Health & Fit France to outlaw controversial food additive this year
US panel recommends new adult vaccine against hepatitis B
A federal advisory panel is recommending a new vaccine against hepatitis B. The vaccine called Heplisav-B was licensed in November and is the first new hepatitis B vaccine in 25 years.Hepatitis B vaccines have been in childhood shots for decades. The new vaccine is for adults.The hepatitis B virus can damage the liver and is spread through contact with blood or other bodily fluids. Cases have been rising, a trend linked to the heroin and opioid epidemic. Meanwhile, researchers found older vaccines falter in diabetics and older adults.The new vaccine uses an additive that boosts the body's immune response.
France will forbid the use of a widely used food additive by the end of this year, after studies pointed to potential health risks for consumers, a government official told French daily Le Parisien on Friday.
Brune Poirson, a junior minister in environmental ministry, said the move would remove titanium dioxide nanoparticles from candy, prepared meals and other food products.
"France has already asked the European Commission to take similar measures," Poirson told Le Parisien.
Coffee Must Carry a Cancer Warning in California, Judge Rules
In a controversial and potentially confusing decision, a California Superior Court judge has ruled that coffee sold in the state should carry a warning that the drink comes with a cancer risk. Despite the warning, however, the extent to which coffee actually poses such a risk, if at all, is still unknown.At the heart of this debate is a naturally occurring chemical known as acrylamide. While it’s generally accepted that acrylamide is a carcinogen, especially in animals, the extent to which it poses a significant risk to humans is up for debate.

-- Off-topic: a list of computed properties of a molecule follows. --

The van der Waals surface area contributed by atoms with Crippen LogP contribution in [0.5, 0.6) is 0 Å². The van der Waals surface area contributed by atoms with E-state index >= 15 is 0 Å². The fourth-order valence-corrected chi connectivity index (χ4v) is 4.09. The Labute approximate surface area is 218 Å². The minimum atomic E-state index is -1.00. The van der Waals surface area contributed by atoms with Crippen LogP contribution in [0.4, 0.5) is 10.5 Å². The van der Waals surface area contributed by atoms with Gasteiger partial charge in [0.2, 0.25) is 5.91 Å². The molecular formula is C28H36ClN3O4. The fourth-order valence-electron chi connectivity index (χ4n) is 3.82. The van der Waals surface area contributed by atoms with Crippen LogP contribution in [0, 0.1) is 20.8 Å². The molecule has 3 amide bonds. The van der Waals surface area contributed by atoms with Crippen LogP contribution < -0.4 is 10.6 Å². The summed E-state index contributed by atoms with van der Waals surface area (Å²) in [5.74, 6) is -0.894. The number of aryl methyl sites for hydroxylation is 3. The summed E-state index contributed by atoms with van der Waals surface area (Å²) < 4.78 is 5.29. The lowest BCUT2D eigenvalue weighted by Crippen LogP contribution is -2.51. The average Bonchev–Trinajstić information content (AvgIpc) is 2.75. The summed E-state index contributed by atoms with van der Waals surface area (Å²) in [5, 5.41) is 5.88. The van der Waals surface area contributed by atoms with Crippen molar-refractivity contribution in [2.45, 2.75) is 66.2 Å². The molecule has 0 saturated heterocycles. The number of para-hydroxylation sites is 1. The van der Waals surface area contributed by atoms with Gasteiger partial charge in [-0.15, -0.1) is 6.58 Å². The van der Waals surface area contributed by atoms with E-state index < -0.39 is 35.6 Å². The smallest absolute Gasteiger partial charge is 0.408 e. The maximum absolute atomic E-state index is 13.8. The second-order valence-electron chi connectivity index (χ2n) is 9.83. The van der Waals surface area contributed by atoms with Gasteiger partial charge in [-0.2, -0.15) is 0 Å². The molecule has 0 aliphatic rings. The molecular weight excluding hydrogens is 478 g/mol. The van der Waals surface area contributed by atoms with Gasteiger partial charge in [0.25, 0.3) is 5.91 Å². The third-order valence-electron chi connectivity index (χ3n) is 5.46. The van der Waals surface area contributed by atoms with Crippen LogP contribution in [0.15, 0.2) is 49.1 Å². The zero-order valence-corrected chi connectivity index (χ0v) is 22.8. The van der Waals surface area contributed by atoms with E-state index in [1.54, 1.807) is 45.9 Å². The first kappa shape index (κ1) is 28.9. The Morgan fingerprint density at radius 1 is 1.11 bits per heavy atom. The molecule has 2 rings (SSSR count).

The additive, used mainly as a whitening and brightening agent in candies, chewing gum, white sauces and cake icing, is known as the artificial colour E171 on food labels.
It is also used in sunscreens because of the molecule's ability to reflect ultra-violet rays.
But critics say it offers no nutritional value nor extended shelf life, and could pose a risk to humans since the minuscule particles may be able to pass through protective walls of organs such as the liver, lungs or intestines.
France ordered an inquiry last year after scientists reported that titanium dioxide could cause precancerous lesions in rats.
Researchers from France and Luxembourg found a 40 percent increase in precancerous growths in lab rats who had the molecule added to their drinking water for 100 days.
Pasta as a Weight-Loss Food? Don't Get Too Excited
Not so fast — there are a few things you should know about the study claiming pasta helps with weight loss To conduct the study, researchers did a meta-analysis of all the results from randomized control trials (i.e., the best, most scientifically sound ones) and identified nearly 2,500 people who ate pasta instead of other carbs as part of their otherwise healthy, low-GI diet."The study found that pasta didn't contribute to weight gain or increase in body fat," said lead author Dr.
The additive also inhibited the immune systems of the rats and "accelerated" the growth of lesions induced for the experiment, according to France's INRA agricultural research institute, which took part in the study.
The study's authors said that titanium dioxide was approved in the US in 1966 at levels of no more than one percent of a food product's weight, but that there were no limits regulating daily intake in Europe.
Acting for the Environment, a French association, welcomed the decision while also urging the government to ban E171 from cosmetics and medicines, citing a risk it could be absorbed through the skin.
Many French candy makers have already stopped using the food colorant ahead of expected restrictions on its use.
Carambar and Co. said in February that it had removed E171 from its Malabar chewing gums -- beloved by generations of French children -- since late last year.
The company was not among nine food and cosmetic groups targeted in a lawsuit by the French consumer group UFC-Que Choisir in January, accusing them of not disclosing the presence of nanoparticles on labels.
How Foods Combining Carbs And Fats Reward Your Brain .
Yale researchers found that the brain lights up in response to foods containing both fats and carbohydrates, which can cause people to overeat. Why do some of us tend to overeat certain foods even when we are not hungry? Researchers from Yale University revealed how the carbohydrate-fat combination may light up the brain's reward system. The study titled "Supra-Additive Effects of Combining Fat and Carbohydrate on Food Reward" was published in Cell Metabolism on June 14.
France to outlaw controversial food additive this year
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